I’ve been tracking the abstinence-only-until-marriage movement since the late ’90s and have gotten very used to reports of events—held at schools, churches, and community centers—that use fear and shame to promote premarital abstinence. Last year, for example, I covered for Rewire a presentation during which national abstinence speaker Pam Stenzel made young women cry with messages her audience described as “slut shaming.” Then there’s “edu-comic” Keith Deltano who tells students that condoms fail 10 percent of the time, just before dangling a cinderblock over the genitals of a male student and yelling, “Is 10 percent good enough? Is it good enough??”
Plus, who could forget abstinence-only clown—sorry, “comedic juggler”—Derek Dye, who tells kids during his juggling routine, “Sex before marriage will destroy all of your life’s dreams!” and “Having sex before you’re married is just like juggling machetes!”
And yet, I do believe that a presentation that took place this past weekend in Las Vegas may be the all-time worst use of fear to promote chastity. Choose Purity, an event co-sponsored by the Las Vegas Metro Police Department, gave 125 students and parents
a clear message: premarital sex will lead to prostitution, sex trafficking, drug abuse, and death.
According to the Las Vegas Sun, the event was the brainchild of Officer Regina Coward, president of the Nevada Black Police Association. Coward had been asked by her church to support a community event that spread an abstinence-only message, but the event, which was sponsored by the police department and held at a community center, did not seem to be religious in nature. Instead, Coward invited a local educational theater troupe to present t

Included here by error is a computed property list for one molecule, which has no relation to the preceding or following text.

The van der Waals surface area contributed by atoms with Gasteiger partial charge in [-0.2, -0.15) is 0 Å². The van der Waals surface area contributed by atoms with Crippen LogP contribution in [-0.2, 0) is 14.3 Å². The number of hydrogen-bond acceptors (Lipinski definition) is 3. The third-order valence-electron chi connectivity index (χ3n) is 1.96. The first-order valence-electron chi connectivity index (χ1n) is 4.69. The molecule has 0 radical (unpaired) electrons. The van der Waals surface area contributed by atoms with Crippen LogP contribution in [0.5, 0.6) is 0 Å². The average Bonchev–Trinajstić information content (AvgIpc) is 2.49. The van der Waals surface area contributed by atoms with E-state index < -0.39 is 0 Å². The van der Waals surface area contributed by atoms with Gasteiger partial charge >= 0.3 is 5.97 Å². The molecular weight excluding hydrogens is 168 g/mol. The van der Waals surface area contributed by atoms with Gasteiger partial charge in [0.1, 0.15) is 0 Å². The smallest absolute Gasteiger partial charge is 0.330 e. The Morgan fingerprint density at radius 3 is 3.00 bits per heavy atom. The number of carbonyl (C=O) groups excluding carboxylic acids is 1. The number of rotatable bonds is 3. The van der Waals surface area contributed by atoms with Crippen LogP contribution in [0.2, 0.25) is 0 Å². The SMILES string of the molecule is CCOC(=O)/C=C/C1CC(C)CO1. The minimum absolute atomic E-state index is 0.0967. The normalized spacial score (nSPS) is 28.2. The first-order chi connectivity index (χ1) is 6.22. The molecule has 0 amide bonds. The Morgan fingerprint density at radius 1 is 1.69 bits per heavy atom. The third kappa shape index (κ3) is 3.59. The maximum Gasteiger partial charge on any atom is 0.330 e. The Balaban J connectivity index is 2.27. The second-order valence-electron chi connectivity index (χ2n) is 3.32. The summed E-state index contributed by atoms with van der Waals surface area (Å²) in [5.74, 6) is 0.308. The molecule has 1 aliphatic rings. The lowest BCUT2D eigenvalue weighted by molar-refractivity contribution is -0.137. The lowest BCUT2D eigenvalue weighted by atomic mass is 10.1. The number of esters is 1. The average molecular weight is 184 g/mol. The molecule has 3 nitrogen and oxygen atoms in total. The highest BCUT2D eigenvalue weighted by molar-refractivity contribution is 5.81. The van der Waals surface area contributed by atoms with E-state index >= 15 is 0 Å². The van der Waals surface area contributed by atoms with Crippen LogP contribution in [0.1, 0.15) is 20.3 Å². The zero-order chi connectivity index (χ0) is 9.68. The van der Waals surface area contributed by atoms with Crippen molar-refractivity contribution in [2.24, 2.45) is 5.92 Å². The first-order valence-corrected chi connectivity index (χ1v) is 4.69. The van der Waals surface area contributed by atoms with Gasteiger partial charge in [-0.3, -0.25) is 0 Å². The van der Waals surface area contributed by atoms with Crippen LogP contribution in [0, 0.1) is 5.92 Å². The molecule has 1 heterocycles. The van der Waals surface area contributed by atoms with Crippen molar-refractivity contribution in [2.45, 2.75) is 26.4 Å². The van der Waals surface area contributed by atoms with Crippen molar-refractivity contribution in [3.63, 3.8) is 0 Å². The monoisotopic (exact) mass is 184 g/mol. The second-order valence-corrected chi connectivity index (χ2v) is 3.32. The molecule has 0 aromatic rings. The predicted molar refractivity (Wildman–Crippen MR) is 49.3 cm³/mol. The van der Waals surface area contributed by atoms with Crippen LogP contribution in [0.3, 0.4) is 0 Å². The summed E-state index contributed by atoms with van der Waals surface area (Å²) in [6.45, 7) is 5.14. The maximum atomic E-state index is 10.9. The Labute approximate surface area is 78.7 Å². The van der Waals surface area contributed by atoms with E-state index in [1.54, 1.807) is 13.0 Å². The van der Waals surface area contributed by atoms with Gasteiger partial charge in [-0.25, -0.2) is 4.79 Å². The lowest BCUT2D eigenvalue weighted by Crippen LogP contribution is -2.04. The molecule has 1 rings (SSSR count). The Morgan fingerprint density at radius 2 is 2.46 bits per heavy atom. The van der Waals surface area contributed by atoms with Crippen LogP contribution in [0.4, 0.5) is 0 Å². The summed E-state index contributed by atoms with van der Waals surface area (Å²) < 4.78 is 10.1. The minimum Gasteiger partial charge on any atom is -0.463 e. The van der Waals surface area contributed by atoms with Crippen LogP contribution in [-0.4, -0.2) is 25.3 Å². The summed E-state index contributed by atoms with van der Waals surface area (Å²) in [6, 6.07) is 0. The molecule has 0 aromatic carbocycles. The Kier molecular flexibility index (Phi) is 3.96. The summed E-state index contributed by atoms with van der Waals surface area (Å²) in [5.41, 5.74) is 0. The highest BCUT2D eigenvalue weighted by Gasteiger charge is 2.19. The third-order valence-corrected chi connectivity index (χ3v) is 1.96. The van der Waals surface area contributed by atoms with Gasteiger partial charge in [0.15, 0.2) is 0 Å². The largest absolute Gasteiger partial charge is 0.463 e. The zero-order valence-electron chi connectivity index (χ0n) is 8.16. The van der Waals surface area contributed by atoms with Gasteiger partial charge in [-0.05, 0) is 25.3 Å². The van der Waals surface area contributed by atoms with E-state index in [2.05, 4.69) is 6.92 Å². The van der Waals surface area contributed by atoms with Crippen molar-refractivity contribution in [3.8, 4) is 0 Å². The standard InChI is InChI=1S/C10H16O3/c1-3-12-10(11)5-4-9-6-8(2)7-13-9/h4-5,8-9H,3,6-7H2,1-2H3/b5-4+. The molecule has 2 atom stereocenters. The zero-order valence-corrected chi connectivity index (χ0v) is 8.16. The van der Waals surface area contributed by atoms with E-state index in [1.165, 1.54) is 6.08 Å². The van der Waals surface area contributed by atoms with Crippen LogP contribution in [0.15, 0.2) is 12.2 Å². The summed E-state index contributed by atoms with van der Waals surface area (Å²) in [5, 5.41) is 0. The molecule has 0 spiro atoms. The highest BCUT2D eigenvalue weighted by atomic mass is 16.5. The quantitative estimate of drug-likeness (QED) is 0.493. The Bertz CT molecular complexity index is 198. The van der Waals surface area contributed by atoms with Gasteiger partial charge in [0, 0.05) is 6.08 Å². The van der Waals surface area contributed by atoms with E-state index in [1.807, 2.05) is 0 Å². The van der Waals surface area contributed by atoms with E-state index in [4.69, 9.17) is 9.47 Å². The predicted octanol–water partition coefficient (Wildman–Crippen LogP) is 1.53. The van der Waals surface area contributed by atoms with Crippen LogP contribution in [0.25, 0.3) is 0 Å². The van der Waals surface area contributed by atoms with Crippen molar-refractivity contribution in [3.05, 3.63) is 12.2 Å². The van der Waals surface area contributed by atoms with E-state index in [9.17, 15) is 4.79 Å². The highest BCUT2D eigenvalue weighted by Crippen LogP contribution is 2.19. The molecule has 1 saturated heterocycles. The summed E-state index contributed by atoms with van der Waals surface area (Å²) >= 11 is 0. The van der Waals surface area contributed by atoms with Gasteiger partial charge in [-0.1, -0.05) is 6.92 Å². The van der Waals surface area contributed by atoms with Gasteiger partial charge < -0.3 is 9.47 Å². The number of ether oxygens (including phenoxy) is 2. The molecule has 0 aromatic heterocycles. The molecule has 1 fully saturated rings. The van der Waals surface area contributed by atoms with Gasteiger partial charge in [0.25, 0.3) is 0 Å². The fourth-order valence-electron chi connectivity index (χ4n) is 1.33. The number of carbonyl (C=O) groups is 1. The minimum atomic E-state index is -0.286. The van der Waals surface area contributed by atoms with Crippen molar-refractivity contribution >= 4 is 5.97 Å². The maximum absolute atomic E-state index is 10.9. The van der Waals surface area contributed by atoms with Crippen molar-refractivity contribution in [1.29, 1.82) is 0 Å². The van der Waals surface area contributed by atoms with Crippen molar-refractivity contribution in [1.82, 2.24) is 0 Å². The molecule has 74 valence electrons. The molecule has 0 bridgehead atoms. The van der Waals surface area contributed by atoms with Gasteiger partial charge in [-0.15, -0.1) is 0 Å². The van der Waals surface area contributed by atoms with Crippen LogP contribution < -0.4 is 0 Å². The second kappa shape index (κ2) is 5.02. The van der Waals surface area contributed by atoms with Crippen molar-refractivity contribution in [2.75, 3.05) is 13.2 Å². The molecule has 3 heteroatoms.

he Toe Tag Monologues. The troupe’s website describes their productions as presenting “real life and death situations that our children face daily, such as; school violence, drug abuse, teen pregnancy, drunk driving, gang violence, teen suicide, bullying, snitching, teen prostitution, domestic violence, self esteem and the result of making bad personal choices.”
Roe has collapsed and Texas is in chaos.
Stay up to date with The Fallout, a newsletter from our expert journalists.
At the event, the audience watched recordings of real-life pimps and prostitutes and saw pictures of the consequences of drug use, including “a woman who’d lost limbs in a methamphetamine lab explosion and a man who’d had his face partially gnawed off by a meth user.” Then the live show started. The Sun’s Bethany Barnes described it this way:
Wide-eyed youngsters watched as two girls gave dramatic performances told from the perspective of one girl who had died after abusing diet pills and one who had died after contracting a sexually transmitted disease as a prostitute. The monologues concluded with each girl getting on a gurney and into a body bag.